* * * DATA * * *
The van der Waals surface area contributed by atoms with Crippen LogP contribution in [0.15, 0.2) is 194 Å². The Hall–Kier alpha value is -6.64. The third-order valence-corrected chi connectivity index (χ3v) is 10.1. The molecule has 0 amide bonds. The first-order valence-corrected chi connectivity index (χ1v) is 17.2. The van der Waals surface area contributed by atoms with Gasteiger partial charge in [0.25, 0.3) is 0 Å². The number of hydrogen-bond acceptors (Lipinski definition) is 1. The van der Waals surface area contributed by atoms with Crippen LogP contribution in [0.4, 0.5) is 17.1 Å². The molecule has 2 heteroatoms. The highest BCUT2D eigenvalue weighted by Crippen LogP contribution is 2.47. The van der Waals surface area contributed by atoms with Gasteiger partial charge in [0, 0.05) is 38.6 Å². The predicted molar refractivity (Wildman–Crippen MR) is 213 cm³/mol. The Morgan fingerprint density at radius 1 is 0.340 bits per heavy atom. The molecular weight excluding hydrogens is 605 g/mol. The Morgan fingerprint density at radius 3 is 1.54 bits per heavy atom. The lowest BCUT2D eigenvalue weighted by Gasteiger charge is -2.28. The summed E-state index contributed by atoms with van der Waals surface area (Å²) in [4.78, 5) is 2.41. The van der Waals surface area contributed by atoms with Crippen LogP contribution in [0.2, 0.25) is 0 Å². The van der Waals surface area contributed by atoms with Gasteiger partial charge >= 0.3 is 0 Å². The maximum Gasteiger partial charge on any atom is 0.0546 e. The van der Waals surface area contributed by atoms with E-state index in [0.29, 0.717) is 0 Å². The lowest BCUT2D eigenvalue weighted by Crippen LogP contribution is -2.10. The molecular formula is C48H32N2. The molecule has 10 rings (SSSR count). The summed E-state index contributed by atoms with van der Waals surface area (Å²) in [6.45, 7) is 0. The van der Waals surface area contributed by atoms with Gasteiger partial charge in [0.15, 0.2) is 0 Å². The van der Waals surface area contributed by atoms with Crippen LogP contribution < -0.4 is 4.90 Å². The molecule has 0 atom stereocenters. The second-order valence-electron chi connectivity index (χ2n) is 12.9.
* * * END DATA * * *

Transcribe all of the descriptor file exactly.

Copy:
The van der Waals surface area contributed by atoms with Crippen LogP contribution in [0.15, 0.2) is 194 Å². The Hall–Kier alpha value is -6.64. The third-order valence-corrected chi connectivity index (χ3v) is 10.1. The molecule has 0 amide bonds. The first-order valence-corrected chi connectivity index (χ1v) is 17.2. The van der Waals surface area contributed by atoms with Gasteiger partial charge in [0.25, 0.3) is 0 Å². The number of hydrogen-bond acceptors (Lipinski definition) is 1. The van der Waals surface area contributed by atoms with Crippen LogP contribution in [0.4, 0.5) is 17.1 Å². The molecule has 2 heteroatoms. The highest BCUT2D eigenvalue weighted by Crippen LogP contribution is 2.47. The van der Waals surface area contributed by atoms with Gasteiger partial charge in [0, 0.05) is 38.6 Å². The predicted molar refractivity (Wildman–Crippen MR) is 213 cm³/mol. The Morgan fingerprint density at radius 1 is 0.340 bits per heavy atom. The molecular weight excluding hydrogens is 605 g/mol. The Morgan fingerprint density at radius 3 is 1.54 bits per heavy atom. The lowest BCUT2D eigenvalue weighted by Gasteiger charge is -2.28. The summed E-state index contributed by atoms with van der Waals surface area (Å²) in [4.78, 5) is 2.41. The van der Waals surface area contributed by atoms with Crippen LogP contribution in [0.2, 0.25) is 0 Å². The van der Waals surface area contributed by atoms with Gasteiger partial charge >= 0.3 is 0 Å². The maximum Gasteiger partial charge on any atom is 0.0546 e. The van der Waals surface area contributed by atoms with E-state index in [0.29, 0.717) is 0 Å². The lowest BCUT2D eigenvalue weighted by Crippen LogP contribution is -2.10. The molecular formula is C48H32N2. The molecule has 10 rings (SSSR count). The summed E-state index contributed by atoms with van der Waals surface area (Å²) in [6.45, 7) is 0. The van der Waals surface area contributed by atoms with Gasteiger partial charge in [0.15, 0.2) is 0 Å². The van der Waals surface area contributed by atoms with Crippen LogP contribution < -0.4 is 4.90 Å². The molecule has 0 atom stereocenters. The second-order valence-electron chi connectivity index (χ2n) is 12.9.